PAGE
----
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Autumn Performance Report

The Secretary of State for Work and Pensions (Mr. Andrew Smith): The Work and Pensions' Autumn Performance Report, which details the Department's progress against its Public Service Agreement objectives since spring 2002, has been published today. A copy has been placed in the Library.

Benefit Fraud Inspectorate

The Parliamentary Under-Secretary of State for Work and Pensions (Malcolm Wicks): The Benefit Fraud Inspectorate's (BFI) inspection report on Caerphilly County Borough Council was published today and copies of the report in English and Welsh have been placed in the Library.

The report finds that Caerphilly County Borough Council does not have an up-to-date corporate document that sets out the aims and objectives for the benefit service.

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The council placed an emphasis on paying benefit quickly and the achievement of this compromised the aims of getting payments right first time and deterring fraud. From its sample, the report finds that 100 per cent of Rent Rebate and Council Tax Benefit, and 84 per cent of Rent Allowance claims were processed within 14 days of all information being available. The council had no backlogs of work to hinder the claims processing times. However, the council failed to routinely verify information and evidence in support of claims. Security was not an integral part of the administration of Housing Benefit and Council Tax Benefit. Caerphilly County Borough Council had not implemented the Verification Framework and had no plans to do so. From its sample, the report finds that the quality of verification was poor compared to the Verification Framework benchmark and that the gateway to the benefits system was weak.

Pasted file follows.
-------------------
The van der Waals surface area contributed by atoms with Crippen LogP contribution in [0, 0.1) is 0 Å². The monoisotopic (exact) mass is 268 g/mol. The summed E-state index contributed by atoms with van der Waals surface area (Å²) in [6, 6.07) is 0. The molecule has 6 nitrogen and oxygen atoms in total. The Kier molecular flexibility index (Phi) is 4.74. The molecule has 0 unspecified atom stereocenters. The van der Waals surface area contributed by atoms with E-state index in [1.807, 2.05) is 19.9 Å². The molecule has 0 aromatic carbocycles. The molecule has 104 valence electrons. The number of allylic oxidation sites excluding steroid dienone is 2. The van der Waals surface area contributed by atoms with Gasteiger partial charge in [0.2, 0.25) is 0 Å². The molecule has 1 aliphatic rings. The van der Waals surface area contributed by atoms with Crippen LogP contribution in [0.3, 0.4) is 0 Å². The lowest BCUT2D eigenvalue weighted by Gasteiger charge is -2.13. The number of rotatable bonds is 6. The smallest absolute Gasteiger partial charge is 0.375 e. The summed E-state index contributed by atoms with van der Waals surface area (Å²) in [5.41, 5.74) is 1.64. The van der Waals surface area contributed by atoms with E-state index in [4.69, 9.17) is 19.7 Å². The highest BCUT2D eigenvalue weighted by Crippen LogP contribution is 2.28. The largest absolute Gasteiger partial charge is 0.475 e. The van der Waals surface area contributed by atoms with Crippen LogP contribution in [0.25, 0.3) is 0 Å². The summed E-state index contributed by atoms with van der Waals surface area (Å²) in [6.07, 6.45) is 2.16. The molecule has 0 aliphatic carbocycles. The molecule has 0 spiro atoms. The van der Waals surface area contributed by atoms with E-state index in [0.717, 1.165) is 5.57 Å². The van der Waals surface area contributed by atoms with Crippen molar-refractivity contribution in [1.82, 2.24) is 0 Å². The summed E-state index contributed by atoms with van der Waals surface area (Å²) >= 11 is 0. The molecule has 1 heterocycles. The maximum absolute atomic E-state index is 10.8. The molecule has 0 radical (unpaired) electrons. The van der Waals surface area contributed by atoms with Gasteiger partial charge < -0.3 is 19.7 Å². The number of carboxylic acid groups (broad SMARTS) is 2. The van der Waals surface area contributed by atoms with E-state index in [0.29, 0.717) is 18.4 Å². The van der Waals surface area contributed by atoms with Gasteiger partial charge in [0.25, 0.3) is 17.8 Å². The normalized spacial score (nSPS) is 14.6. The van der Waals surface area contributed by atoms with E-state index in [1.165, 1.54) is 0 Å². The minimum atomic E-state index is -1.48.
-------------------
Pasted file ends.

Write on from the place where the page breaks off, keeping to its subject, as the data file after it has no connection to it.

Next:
The report finds that the council effectively administered renewal claims and ensured continuity of benefit payments to claimants. However, over 1,000 claims were not renewed in 2000/01 and the council took limited action to establish the reasons.

The council dealt with changes of circumstances promptly, pursued overpayments of benefit vigorously and had an effective rate of recovery. The council made use of legal action and debt collection agencies to recover debt where other recovery options had failed.

The council investigated benefit fraud and had completed successful prosecutions. However, there was some scope for improvement in working with other organisations and in the quality and speed of investigations.

Management reporting and risk analysis also needed improvement, as the lack of reliable management information and risk analysis impacted on the council's ability to effectively manage its benefit service and counter fraud activity.

In 2000/01, Caerphilly County Borough Council administered approximately* £39.5 million in housing benefits.

My Rt hon Friend the Secretary of State is now considering the report and will be asking the council for its proposals in response to the findings and recommendations of the BFI.


Tenancy Deposits

The Parliamentary Under-Secretary of State, Office of the Deputy Prime Minister (Mr. Tony McNulty): I am pleased to announce today the publication of a consultation paper on tenancy deposits. The research report on the pilot tenancy deposit scheme is also to be published in the week beginning 16 December. Summaries of both documents are also being published today. Copies of these documents will be placed in the Library of the House. The consultation paper will initiate a debate on what action might be taken to address disputes over tenancy deposits.

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Winter Supplementary Estimate

The Solicitor-General (Ms Harriet Harman): Subject to Parliamentary approval of the necessary

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Supplementary Estimates, the Attorney General's Departments DEL will be increased by £65,190,000 from £442,414,000 to £507,604,000 and the administration costs limits will be increased by £61,110,000 from £307,588,000 to £368,698,000. Within the DEL change, the impact on resources and capital are set out in the following table:

ChangeNew DELOf which votedNon-votedChangeNew DEL Of which votedNon-voted